- Cricket Australia have vehemently rejected Virat Kohli's allegations of systematic cheating in Bangalore
Darren Lehmann and James Sutherland have vehemently rejected Virat Kohli's allegations of systematic cheating in Bangalore, with Cricket Australia's chief executive slamming them as "outrageous".
India captain Kohli claimed the visitors looked to their dressing room for guidance on whether to review decisions throughout the second Test, which is banned under the laws of the game.
The International Cricket Council (ICC) is yet to charge Kohli, Steve Smith or any player for their roles in a tense Test - or the events that followed.
Sutherland, Board of Control for Cricket in India (BCCI) boss Rahul Johri and ICC chief David Richardson all have the power to report an alleged breach of the sport's code of conduct.
In the case of transgressions outside the field of play, it needs to be submitted within four days of the incident.
"I find the allegations questioning the integrity of Steve Smith, the Australian team and the dressing room, outrageous," Sutherland said, having been in the stands at M. Chinnaswamy Stadium.
"We have every faith that there was no ill-intent in his (Smith's) actions.
"We reject any commentary that suggests our integrity was brought into disrepute or that systemic unfair tactics are used."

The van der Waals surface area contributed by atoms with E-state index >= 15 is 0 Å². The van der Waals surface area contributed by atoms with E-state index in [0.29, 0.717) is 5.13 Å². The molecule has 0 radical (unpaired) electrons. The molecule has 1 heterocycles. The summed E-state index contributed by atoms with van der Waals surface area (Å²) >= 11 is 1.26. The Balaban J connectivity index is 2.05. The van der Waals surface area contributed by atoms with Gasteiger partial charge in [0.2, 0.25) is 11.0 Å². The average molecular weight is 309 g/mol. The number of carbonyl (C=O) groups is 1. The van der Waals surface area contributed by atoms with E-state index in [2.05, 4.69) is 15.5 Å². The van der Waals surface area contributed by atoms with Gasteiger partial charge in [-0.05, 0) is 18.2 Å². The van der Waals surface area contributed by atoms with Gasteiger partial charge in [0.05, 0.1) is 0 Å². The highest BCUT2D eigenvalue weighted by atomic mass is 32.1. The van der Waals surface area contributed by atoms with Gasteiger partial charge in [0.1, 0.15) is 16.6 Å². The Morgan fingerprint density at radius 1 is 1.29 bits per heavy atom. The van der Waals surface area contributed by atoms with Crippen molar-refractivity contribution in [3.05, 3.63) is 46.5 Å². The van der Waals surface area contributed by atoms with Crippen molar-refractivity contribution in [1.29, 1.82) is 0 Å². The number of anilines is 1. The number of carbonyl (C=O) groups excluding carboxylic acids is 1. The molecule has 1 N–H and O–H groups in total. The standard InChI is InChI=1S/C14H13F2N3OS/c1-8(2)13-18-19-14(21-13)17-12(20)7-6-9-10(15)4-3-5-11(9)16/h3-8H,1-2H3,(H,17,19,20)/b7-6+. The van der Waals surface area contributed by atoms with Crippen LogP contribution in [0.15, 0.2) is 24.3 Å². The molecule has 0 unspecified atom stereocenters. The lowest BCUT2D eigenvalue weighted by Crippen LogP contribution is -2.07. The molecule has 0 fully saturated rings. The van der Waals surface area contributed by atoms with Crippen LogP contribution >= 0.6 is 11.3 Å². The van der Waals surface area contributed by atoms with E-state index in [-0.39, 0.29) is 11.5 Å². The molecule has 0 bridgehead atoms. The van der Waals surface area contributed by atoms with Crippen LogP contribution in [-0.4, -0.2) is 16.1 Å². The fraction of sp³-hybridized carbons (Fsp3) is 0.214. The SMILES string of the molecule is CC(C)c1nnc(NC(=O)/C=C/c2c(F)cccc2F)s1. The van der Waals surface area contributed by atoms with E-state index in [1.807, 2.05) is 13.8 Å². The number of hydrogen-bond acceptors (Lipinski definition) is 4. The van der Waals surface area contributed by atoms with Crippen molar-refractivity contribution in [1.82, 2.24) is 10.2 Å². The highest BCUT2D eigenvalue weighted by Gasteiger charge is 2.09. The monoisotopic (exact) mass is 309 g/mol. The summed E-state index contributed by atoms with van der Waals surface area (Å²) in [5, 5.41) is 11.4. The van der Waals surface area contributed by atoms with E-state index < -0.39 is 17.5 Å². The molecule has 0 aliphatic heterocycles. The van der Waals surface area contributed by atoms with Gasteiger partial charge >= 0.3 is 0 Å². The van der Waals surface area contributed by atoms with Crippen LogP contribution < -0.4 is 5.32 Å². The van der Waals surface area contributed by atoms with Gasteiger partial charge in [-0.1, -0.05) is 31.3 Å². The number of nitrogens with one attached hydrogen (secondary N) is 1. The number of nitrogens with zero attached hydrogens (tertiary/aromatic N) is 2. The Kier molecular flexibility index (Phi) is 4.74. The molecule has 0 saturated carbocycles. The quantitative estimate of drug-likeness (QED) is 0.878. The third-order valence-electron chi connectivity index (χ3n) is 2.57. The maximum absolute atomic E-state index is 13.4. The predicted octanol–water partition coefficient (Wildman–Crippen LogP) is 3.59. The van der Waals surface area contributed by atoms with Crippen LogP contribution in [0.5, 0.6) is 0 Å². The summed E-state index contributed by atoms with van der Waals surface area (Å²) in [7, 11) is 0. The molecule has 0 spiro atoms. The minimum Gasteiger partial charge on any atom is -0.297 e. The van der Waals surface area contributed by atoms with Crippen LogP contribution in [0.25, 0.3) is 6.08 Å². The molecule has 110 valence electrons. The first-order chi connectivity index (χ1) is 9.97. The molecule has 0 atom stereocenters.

The BCCI released a statement on Wednesday, claiming Kohli's "conduct on the field has been exemplary", but there was no reference to Kohli's claim that Australia had been using the same tactic for the "last three days".
"BCCI sincerely hopes that the rest of the matches are played in the true spirit of cricket," it noted."
BCCI has requested the ICC to take cognisance of the fact that the Australian skipper Mr. Steve Smith ... admitted to a brain fade."
Sutherland is set to have pre-planned meetings with BCCI officials later this week.
Kohli could yet be booked for his tirade. David Warner was fined for "public criticism of, or inappropriate comment" in 2014, when he accused AB de Villiers of ball-tampering in a radio interview.
Relations between the sides have soured following the acrimonious postscript to the hosts' 75-run win that levelled the four-Test series. Not since the 'monekygate' saga of 2008 has there been so much spite on and off the field in a Border-Gavaskar battle.
The only example to emerge so far of what Kohli claimed was common practice occurred on day four, when counterpart Smith was trapped lbw. It prompted the most heated of many fiery confrontations between the skippers.
Former India captains Sourav Ganguly, Sunil Gavaskar and Kapil Dev called on the ICC to investigate Australia, while Smith's predecessor Michael Clarke suggested there may be some merit to Kohli's sensational claim.
Australia coach Lehmann was "very surprised" to hear Kohli's allegations.
"Never, ever, ever," Lehmann said, when asked if he or other support staff have communicated with players regarding whether to review.
"He has his opinion and we have ours.
"We've never done any of that."
Lehmann praised his charges for not matching Kohli's in-your-face aggression.
"Gone are the days when we used to be probably the other way, and I was part of that as an Australian side," Lehmann said.
"We've changed the way we want to play."